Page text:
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How to Support Your Child With Homework: Effective Homework Strategies

By September 3, 2013November 19th, 2020Blogs, Dr. Jenny Yip

As the new school year approaches, students and parents may feel a variety of conflicting emotions. Some may welcome the consistent and predictable schedules involving homework and sports yet they may also feel anxious about the intense workload and pressure of academic performance. The key to unlocking your child’s success with homework is somewhat simple: Know your child. Does he study best after time burning off some energy? If so, he may benefit from starting their homework after a 30-45 minute break after school. Does your child crash or burnout around the 6pm hour? If this is the case, start homework immediately after school and schedule a few 10-15 minute breaks between subjects.
Below are 4 Helpful Steps to Promote Homework Success:

1. Select a main work area free from external noise such as television or rambunctious young children. Make sure the main work area is organized and stocked with the essentials: lined paper, pencils, erasers, a few different colored highlighters, a calculator, etc. Some students tend to focus better with mellow music or white noise in the background. It is best to avoid music with lyrics, as oftentimes students will be distracted singing to songs they know. Try this and see if it is helpful for your child.
2. Help your child break homework assignments into manageable chunks of time and schedule in breaks. Some benefit from a time log broken down into 15 minutes time slots. This allows the child to foresee what is coming next, how much they have completed, and when a break is coming up. In my experience, 30 minutes of focus time per 15-minute break is most effective. I have had the most success with Audible 8-inch Time Timer. This product instantly shows children the time remaining for a task.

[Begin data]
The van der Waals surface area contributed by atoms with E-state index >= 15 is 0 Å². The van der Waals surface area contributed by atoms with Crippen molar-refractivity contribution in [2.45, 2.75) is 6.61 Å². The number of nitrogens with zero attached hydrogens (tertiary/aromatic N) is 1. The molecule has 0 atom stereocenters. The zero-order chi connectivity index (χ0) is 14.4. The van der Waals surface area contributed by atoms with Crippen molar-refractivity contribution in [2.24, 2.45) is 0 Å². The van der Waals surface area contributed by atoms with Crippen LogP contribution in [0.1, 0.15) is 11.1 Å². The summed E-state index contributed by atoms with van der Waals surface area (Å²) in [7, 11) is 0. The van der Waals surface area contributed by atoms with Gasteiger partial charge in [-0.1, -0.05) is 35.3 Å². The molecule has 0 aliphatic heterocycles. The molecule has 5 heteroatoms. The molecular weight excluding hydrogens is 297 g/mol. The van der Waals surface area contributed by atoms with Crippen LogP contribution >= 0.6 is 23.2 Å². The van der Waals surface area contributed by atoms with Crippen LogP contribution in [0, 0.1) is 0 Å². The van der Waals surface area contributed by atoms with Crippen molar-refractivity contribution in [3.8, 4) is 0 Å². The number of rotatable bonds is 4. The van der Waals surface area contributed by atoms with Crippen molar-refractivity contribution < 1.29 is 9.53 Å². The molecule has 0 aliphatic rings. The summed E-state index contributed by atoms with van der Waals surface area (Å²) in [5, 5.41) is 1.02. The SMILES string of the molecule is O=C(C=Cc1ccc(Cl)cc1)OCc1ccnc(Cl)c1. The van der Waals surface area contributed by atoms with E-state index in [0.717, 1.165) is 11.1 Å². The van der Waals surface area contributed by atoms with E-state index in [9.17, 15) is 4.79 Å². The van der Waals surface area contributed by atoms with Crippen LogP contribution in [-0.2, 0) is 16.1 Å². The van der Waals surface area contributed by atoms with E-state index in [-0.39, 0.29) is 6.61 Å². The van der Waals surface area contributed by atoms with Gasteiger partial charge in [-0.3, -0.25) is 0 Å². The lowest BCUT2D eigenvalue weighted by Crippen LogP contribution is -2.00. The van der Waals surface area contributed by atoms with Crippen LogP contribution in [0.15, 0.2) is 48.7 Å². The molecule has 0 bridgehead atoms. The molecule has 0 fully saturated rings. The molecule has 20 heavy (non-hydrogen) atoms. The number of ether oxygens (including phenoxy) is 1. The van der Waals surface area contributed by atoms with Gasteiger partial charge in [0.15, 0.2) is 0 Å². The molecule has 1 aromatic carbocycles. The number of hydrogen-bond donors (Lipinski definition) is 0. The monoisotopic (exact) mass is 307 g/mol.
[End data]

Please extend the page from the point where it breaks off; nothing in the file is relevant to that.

3. Implement an incentive system. What child doesn’t want “free stuff” if they can complete their homework? Incentives almost always work. Set an attainable goal (only focus on one or two at a time) and a mutually agreedupon and reasonable reward. Create a chart with the goal(s) and identify the days of the week the child must attempt the goal. An example may be “If you can remember to write down your homework assignments from the board 4 out 5 days, you can get a frozen yogurt day on Friday or 30 minutes extra tv time.” Remember, incentives only work when the child is involved in choosing the reward. Once she has shown mastery on that skill, increase the goal to 5 out of 5 days or introduce a new one.
4. Set realistic expectations – Remember, adults aren’t great at everything so you can’t expect
your child to thrive in all areas as well. Help them understand the importance of the
homework, apply it to real life situations and offer support and guidance.

Ashley Ravid, MA, ET/P is a Professional Educational Therapist specializing in working with students with learning differences. She currently has a private practice in Sherman Oaks, CA.